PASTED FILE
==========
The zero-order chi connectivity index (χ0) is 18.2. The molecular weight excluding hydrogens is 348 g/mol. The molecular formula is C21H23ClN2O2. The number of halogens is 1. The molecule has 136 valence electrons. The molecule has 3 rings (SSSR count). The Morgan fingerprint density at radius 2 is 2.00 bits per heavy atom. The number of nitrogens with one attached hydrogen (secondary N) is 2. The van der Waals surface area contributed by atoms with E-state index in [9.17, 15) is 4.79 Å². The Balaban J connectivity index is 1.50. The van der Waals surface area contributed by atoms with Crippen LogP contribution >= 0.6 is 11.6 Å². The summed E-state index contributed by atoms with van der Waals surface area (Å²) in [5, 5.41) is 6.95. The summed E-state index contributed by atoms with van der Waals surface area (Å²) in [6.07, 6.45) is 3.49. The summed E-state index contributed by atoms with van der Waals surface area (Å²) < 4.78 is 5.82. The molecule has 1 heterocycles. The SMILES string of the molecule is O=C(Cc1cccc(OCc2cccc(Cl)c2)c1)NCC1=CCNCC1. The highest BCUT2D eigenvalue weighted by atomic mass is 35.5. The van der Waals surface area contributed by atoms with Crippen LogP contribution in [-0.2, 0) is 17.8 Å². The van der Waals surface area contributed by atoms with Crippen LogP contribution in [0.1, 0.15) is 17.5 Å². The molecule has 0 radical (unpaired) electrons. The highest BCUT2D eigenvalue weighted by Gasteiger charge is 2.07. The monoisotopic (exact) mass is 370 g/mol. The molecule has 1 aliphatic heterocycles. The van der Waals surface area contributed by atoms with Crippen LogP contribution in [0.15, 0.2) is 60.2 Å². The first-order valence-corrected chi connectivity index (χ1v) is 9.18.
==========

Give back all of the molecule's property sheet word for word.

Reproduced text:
The zero-order chi connectivity index (χ0) is 18.2. The molecular weight excluding hydrogens is 348 g/mol. The molecular formula is C21H23ClN2O2. The number of halogens is 1. The molecule has 136 valence electrons. The molecule has 3 rings (SSSR count). The Morgan fingerprint density at radius 2 is 2.00 bits per heavy atom. The number of nitrogens with one attached hydrogen (secondary N) is 2. The van der Waals surface area contributed by atoms with E-state index in [9.17, 15) is 4.79 Å². The Balaban J connectivity index is 1.50. The van der Waals surface area contributed by atoms with Crippen LogP contribution >= 0.6 is 11.6 Å². The summed E-state index contributed by atoms with van der Waals surface area (Å²) in [5, 5.41) is 6.95. The summed E-state index contributed by atoms with van der Waals surface area (Å²) in [6.07, 6.45) is 3.49. The summed E-state index contributed by atoms with van der Waals surface area (Å²) < 4.78 is 5.82. The molecule has 1 heterocycles. The SMILES string of the molecule is O=C(Cc1cccc(OCc2cccc(Cl)c2)c1)NCC1=CCNCC1. The highest BCUT2D eigenvalue weighted by atomic mass is 35.5. The van der Waals surface area contributed by atoms with Crippen LogP contribution in [-0.2, 0) is 17.8 Å². The van der Waals surface area contributed by atoms with Crippen LogP contribution in [0.1, 0.15) is 17.5 Å². The molecule has 0 radical (unpaired) electrons. The highest BCUT2D eigenvalue weighted by Gasteiger charge is 2.07. The monoisotopic (exact) mass is 370 g/mol. The molecule has 1 aliphatic heterocycles. The van der Waals surface area contributed by atoms with Crippen LogP contribution in [0.15, 0.2) is 60.2 Å². The first-order valence-corrected chi connectivity index (χ1v) is 9.18.